Now, I will accept that intelligence, by its nature, is imperfect, but it is increasingly clear that intelligence was not fully analyzed or fully leveraged. That’s not acceptable, and I will not tolerate it. Time and again, we’ve learned that quickly piecing together information and taking swift action is critical to staying one step ahead of a nimble adversary. (January 4, 2010)
“Enhanced screening” based on national origin ignores some basic realities. Muhammad Atta and his 9/11 comrades were not sipping tea in Damascus awaiting their marching orders; they were taking architecture classes in Hamburg and flight lessons in south Florida. Do the managers of the System imagine that suicidal extremists clever enough to hotwire a pair of drawers and elude European security protocols – in my experience much more rigorous than those of Newark and Baltimore – will not find a way to fabricate a Belgian or Turkish passport? Do they imagine that Al Qaida won’t find a way to recruit young men from other landscapes not covered by the baker’s dozen countries of interest, say Oman, Malaysia, or Azerbaijan? Will our undereducated and likely underpaid TSA frontliners be able to tell the difference between a 22-year-old Argentine and his Libyan counterpart?
As these violent extremists pursue new havens, we intend to target Al Qaida wherever they take root, forging new partnerships to deny them sanctuary, as we are doing currently with the Government in Yemen. As our adversaries seek new recruits, we’ll constantly review and rapidly update our intelligence and our institutions. As they refine our tactics, we’ll enhance our defenses, including smarter screening and security at airports and investing in the technologies that might have detected the kind of explosives used on Christmas. (January 4, 2010)
In the opinion of Robert Baer, the veteran CIA field operative whom George Clooney made famous in Syriana, our biggest post-9/11 policy blunder has been the stubborn misapprehension that Al Qaida is “an organization not an idea.” No matter how many Predator drones we deploy to desert caverns around the world, ideas are fluid, cross borders easily, and spread in coded language on the Internet, going dormant one place and resurfacing in another.
As we saw on Christmas, Al Qaida and its extremist allies will stop at nothing in their efforts to kill Americans. And we are determined not only to thwart those plans but to disrupt, dismantle, and defeat their networks once and for all. Indeed, over the past year, we’ve taken the fight to Al Qaida and its allies wherever they plot and train, be it in Afghanistan and Pakistan, in Yemen and Somalia, or in other countries around the world. (January 4, 2020)
To mad dog senators like Joe Lieberman and Jim DeMint already fantasizing about making war on yet another Muslim country, we offer the humble reminder that thus far, the military option – and it has always been an option, despite tough talk about “wars of necessity” – has not produced brilliant results for us. Dropping bombs on more brown-skinned people will not make us feel safer in Topeka and Providence. Furthermore, politicians of the bellicose variety should consult the British on the prospects of subduing a country like Yemen (they tried it and got licked in the late 1960s). No cake walk, no slam dunk, in short, no fun.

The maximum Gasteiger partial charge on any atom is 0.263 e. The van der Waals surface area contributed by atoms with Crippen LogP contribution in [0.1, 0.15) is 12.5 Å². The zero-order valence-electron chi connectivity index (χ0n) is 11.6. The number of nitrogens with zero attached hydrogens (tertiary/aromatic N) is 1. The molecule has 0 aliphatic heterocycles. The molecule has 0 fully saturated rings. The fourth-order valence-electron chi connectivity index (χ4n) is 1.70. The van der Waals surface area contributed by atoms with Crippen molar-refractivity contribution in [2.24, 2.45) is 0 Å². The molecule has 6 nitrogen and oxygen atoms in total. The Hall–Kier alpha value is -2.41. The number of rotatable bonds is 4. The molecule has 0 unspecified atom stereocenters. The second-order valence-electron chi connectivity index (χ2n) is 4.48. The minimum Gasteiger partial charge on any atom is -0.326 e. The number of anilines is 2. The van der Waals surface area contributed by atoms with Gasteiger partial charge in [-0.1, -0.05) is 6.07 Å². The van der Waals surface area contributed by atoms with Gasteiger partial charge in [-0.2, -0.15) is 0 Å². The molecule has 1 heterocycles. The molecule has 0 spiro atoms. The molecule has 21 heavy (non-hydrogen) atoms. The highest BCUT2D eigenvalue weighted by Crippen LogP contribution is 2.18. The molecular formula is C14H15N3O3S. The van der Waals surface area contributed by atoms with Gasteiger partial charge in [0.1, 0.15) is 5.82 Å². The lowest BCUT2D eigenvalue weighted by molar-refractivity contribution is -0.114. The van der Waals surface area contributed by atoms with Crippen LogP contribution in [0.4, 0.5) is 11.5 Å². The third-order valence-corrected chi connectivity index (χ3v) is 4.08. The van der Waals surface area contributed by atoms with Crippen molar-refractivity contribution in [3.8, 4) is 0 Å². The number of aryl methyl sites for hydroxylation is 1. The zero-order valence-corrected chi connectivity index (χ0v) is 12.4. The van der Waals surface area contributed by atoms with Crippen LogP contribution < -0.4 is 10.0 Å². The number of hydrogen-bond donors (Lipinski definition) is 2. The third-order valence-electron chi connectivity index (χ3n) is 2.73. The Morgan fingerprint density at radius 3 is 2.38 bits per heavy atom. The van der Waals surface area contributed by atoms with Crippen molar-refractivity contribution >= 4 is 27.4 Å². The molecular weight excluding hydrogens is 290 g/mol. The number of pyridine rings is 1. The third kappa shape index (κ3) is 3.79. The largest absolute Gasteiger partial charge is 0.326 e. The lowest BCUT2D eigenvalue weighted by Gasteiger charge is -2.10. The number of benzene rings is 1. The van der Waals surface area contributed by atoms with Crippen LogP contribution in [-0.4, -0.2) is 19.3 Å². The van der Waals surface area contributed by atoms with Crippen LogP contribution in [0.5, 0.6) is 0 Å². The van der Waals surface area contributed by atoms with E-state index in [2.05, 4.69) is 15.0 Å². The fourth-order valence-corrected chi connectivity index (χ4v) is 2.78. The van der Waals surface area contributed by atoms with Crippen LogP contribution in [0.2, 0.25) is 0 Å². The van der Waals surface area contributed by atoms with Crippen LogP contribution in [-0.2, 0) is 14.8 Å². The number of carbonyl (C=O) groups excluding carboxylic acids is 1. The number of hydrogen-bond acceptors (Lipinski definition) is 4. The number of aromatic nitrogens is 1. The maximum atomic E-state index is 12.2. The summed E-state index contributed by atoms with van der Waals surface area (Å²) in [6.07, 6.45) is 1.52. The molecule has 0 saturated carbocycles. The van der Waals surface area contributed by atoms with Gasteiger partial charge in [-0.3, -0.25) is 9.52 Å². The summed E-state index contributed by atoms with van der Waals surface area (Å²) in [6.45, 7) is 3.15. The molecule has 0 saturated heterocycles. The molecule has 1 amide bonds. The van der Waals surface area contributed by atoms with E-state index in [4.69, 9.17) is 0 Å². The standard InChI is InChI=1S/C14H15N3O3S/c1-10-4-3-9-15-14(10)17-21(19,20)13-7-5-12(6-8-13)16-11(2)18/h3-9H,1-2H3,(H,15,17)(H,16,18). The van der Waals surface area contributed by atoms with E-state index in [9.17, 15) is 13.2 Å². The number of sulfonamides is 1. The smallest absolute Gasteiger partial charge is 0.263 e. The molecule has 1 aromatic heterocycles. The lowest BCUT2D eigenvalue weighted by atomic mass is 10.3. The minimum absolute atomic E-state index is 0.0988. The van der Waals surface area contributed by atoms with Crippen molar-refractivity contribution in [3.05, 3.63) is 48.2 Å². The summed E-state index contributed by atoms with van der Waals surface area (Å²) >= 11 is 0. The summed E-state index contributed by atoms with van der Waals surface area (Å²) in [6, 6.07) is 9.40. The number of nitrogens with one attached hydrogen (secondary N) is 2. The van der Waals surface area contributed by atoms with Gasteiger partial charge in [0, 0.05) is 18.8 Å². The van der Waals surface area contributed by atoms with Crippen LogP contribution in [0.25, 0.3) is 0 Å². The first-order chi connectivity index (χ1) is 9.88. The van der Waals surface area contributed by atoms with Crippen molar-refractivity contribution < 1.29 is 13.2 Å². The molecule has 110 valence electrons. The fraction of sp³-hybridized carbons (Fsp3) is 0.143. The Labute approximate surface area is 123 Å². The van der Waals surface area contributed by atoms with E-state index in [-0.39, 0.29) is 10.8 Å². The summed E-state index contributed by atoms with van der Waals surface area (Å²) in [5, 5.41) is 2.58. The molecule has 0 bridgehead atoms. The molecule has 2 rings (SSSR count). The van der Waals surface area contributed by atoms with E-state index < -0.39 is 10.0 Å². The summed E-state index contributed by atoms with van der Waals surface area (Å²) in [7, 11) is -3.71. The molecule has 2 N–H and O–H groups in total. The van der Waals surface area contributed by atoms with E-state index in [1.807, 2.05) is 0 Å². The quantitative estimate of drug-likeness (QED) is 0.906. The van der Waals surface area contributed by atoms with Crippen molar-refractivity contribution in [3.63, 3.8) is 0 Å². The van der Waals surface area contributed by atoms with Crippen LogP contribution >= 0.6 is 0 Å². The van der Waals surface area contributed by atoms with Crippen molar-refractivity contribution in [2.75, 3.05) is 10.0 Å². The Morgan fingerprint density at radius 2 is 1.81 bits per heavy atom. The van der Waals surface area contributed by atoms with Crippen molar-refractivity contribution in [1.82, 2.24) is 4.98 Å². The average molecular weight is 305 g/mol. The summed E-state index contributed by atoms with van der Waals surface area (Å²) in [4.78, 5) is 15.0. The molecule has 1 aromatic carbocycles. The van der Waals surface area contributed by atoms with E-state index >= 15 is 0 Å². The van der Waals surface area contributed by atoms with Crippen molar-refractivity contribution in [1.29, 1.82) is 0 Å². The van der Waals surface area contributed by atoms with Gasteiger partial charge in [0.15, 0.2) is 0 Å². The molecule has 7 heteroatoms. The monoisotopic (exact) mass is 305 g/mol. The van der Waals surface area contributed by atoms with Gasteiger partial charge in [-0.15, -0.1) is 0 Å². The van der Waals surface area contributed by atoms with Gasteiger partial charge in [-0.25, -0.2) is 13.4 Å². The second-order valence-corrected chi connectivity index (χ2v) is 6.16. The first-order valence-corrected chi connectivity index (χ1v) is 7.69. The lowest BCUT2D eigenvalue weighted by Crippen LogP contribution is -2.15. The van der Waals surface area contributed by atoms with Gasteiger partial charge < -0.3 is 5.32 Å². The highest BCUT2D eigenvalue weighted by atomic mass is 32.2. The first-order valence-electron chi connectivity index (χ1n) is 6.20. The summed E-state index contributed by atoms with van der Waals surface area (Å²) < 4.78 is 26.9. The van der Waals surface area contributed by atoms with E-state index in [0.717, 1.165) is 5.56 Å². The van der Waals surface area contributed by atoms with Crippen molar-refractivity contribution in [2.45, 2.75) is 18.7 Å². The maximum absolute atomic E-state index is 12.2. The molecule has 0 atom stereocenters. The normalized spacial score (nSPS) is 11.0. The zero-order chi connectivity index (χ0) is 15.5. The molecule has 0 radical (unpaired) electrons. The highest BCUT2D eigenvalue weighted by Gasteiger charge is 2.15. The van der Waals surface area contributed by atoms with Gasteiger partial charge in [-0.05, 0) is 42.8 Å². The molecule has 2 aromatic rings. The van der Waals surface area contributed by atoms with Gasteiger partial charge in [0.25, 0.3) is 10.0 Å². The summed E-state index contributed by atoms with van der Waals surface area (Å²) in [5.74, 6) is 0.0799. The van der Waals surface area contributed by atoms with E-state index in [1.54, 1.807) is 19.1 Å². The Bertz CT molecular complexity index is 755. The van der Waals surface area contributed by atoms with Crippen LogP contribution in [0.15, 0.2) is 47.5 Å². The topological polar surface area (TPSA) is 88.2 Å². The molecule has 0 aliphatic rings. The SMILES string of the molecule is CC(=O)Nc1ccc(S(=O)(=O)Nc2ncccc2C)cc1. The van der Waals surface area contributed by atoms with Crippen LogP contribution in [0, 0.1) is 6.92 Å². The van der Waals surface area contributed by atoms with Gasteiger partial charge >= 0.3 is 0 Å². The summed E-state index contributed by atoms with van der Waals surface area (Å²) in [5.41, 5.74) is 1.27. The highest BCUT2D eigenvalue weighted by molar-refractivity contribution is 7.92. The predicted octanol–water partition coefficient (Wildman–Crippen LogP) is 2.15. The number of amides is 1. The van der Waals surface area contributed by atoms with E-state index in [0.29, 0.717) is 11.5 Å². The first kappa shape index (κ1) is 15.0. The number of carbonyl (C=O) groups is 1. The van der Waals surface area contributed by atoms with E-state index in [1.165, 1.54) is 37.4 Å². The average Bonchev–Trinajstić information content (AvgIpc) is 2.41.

Our reviews, and the steps that we’ve taken and will continue to take, go to the heart of the kind of intelligence and homeland security we need in the 21st century. Just as Al Qaida and its allies are constantly evolving and adapting their efforts to strike us, we have to constantly adapt and evolve to defeat them, because as we saw on Christmas, the margin for error is slim and the consequences of failure can be catastrophic. (January 4, 2010)
POTUS’s own self-hypnotic mantra that we must “disrupt, dismantle, and defeat” (sometimes he swaps in “destroy” in the third position) betrays precisely the kind of misunderstanding Baer warns against. If Baer is right – and I suspect he is – the “war on terror” (not in name but in practice unchanged since October 2001) will be lost for the same simple reasons that our other fastidious struggles with demons on which we have previously declared wars – drugs, crime, poverty – have failed. Terrorism – terror! – just as any other abstraction we abhor, cannot easily be squashed by brute force; rather, it must be drained over time of its persuasive power. We won’t accomplish that by patting down the pantaloons of 170 million Nigerians, much less by allowing our politicians to fan the flames of xenophobia while praising the virtues of American vigilance.